Aug. 15 (Bloomberg) -- Wal-Mart Stores Inc.’s U.K. supermarket chain Asda raised its target for smaller-format shop to 250 as it integrates the purchase of the 147-store Netto chain and opens more outlets, Chief Executive Officer Andy Clarke said.
“There’s a gap in the market,” Clarke said at a press conference at a supermarket in South Harrow, London today. The stores, which are between 5,000 and 25,000 square feet, are smaller than the company’s so-called Supercenters and offer a range of items broad enough that customers can buy all the groceries they need for a week at the same prices as at a larger shop. Last April, Asda said it expected to open 100 such outlets in five years.
Asda, which spent 778 million pounds ($1.3 billion) last year on the purchase of the Netto discount chain, was forced to find buyers for 47 of the stores after the U.K. Office of Fair Trading voiced competition concerns. The retailer is opening 8 smaller stores a week and has converted 61 Netto outlets so far, with its 100th supermarket opening next week and aims for 180 of the format, which it refers to as supermarkets, by year-end.
“We’re bringing back old-fashioned supermarkets where you can get everything you want,” said Karen Hubbard, Asda’s operations director of supermarkets. The average basket size at the existing smaller stores is 15 pounds and shows there is opportunity for the full-weekly shop in smaller stores, she said.
In the 8,500 square-foot South Harrow store in west London, the retailer has 8,600 product lines including fresh produce, a bakery and roast chicken counter. It also has a selection of non-food items like the George brand of children’s socks and baby sleeper suits.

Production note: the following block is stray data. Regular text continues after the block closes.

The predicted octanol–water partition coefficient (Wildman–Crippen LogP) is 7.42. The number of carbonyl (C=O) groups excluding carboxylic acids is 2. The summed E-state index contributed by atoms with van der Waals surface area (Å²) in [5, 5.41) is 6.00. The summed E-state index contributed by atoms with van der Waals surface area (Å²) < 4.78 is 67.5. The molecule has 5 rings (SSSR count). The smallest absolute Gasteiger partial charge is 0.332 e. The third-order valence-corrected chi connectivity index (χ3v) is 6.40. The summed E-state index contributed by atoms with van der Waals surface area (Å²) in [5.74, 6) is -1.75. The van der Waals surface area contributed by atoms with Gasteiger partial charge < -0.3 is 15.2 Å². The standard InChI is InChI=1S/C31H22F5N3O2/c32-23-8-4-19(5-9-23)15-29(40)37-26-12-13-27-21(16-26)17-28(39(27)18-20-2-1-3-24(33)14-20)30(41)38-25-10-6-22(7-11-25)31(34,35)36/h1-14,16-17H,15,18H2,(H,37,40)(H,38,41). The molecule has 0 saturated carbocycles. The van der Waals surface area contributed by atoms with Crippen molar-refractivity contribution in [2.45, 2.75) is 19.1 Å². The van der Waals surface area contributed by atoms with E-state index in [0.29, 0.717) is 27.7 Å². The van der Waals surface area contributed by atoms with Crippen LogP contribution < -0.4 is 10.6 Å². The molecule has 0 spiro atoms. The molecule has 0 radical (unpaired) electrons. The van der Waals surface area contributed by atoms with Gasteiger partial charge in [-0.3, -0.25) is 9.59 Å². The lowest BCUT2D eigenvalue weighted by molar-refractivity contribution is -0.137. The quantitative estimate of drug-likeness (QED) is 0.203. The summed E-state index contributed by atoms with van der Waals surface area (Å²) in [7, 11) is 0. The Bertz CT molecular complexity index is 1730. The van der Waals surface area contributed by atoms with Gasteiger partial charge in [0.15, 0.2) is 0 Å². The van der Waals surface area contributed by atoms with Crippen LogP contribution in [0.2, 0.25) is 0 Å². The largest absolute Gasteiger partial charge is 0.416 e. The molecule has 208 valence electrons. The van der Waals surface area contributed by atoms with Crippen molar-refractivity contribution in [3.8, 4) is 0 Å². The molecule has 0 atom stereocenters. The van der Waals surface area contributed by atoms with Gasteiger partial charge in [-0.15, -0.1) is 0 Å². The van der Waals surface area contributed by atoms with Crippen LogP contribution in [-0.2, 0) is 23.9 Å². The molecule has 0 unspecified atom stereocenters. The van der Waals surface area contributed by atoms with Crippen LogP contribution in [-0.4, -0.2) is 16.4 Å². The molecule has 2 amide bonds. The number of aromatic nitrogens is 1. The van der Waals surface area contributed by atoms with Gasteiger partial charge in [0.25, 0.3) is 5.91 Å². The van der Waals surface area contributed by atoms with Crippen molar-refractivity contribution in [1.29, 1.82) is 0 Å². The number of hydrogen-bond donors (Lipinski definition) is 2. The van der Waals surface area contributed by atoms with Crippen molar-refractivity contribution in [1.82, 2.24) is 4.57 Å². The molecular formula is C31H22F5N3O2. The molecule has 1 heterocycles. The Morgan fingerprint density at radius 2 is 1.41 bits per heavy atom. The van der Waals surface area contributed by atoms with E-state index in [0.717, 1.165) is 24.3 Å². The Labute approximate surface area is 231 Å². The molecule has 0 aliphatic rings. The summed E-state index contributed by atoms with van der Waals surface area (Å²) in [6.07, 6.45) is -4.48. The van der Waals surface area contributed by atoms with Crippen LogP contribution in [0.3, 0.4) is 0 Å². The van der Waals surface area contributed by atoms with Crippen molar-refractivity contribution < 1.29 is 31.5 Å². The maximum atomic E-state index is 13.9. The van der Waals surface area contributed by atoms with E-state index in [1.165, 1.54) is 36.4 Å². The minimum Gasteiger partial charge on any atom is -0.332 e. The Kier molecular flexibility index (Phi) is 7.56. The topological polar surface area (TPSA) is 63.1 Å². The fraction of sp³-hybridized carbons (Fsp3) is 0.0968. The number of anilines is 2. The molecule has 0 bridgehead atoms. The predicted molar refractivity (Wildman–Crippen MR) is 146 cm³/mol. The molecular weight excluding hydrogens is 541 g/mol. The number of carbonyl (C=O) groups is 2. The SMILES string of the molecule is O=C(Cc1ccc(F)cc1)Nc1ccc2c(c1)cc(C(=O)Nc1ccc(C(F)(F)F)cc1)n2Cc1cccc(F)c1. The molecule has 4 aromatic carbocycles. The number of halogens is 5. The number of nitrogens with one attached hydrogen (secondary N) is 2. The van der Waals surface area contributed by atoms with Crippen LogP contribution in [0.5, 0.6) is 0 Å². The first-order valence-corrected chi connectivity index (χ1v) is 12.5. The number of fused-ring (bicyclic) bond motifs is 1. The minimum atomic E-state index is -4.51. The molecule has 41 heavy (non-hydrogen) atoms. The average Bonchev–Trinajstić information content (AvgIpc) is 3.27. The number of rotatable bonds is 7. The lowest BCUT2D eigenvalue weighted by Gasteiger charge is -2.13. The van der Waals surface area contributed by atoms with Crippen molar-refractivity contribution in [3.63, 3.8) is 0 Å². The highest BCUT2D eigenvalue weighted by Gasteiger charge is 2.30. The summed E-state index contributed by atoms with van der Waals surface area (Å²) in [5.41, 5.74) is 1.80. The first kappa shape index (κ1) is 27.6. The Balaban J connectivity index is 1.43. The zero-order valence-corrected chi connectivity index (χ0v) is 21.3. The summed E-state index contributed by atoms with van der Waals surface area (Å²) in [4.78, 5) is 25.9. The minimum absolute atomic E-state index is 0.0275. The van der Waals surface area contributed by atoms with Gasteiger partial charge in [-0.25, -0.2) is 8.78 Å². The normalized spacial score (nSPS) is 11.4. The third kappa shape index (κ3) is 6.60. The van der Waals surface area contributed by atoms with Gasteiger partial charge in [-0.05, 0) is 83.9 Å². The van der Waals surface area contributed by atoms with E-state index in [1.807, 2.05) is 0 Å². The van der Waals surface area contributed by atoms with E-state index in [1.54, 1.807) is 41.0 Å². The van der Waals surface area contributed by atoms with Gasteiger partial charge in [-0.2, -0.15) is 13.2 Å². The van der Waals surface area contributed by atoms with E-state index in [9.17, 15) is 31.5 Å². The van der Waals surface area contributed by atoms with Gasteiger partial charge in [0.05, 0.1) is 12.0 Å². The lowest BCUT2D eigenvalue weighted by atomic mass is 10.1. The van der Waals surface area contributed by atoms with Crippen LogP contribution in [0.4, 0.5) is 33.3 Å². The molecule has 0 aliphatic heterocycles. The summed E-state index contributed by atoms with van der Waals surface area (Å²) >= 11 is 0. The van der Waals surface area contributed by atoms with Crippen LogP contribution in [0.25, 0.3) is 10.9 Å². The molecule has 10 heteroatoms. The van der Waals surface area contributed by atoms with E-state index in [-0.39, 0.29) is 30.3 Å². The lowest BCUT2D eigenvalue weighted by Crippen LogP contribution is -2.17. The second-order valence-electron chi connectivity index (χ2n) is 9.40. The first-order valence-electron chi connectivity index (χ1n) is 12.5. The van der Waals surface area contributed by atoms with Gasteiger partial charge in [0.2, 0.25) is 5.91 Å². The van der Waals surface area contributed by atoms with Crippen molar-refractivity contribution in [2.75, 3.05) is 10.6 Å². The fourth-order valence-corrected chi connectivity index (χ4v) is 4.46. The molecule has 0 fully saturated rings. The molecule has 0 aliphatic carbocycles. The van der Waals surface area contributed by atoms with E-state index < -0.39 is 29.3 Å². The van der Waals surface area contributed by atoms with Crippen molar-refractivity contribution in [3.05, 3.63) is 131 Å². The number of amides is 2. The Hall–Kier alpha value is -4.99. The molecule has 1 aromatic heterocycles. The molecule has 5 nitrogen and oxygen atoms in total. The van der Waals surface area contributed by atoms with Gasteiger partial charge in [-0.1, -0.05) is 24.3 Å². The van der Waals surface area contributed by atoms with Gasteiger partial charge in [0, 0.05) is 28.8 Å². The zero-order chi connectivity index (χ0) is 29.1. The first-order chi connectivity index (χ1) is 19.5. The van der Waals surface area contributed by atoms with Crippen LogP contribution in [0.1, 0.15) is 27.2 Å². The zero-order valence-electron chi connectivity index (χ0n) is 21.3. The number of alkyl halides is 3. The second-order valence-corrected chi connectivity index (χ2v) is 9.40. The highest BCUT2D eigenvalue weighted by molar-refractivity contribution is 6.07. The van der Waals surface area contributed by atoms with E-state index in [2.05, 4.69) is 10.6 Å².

“Part of it was Netto and part of it was confidence in the proposition,” Hubbard said of the increased rollout. Sales at the converted stores are in excess of 50 percent more than they were at old Netto stores. Asda’s other formats include Supercenters, which are about 85,000 square feet, and Asda Superstores, about 46,500 square feet.
The U.K.’s second-largest supermarket chain’s combined share of the grocery market including Netto slipped from 17.5 percent to 17 percent in the 12 weeks through July 10, according to Kantar Worldpanel data. Clarke is betting fuel discounts and a pledge to sell groceries at least 10 percent cheaper than major competitors will help to reverse the sales decline.
Leeds, England-based Asda reports second-quarter sales tomorrow. Revenue growth slowed in the first quarter of the year to 0.8 percent on a same-store basis excluding value-added tax, as customers faced rising inflation, higher taxes and record gasoline prices.
“It’s going to be a tough second half,” Clarke said. He will continue to push prices lower. The retailer said customers are nine pounds a week worse off than a year ago according to its monthly income tracker survey.
On Iceland Foods Ltd. Clarke said he is only interested in individual stores if they become available. Landsbanki Islands Hf, which owns a majority of the grocer, has begun a process to sell a stake in the business.
“A lot of those stores are below 5,000 square feet and that discounts us,” he said.
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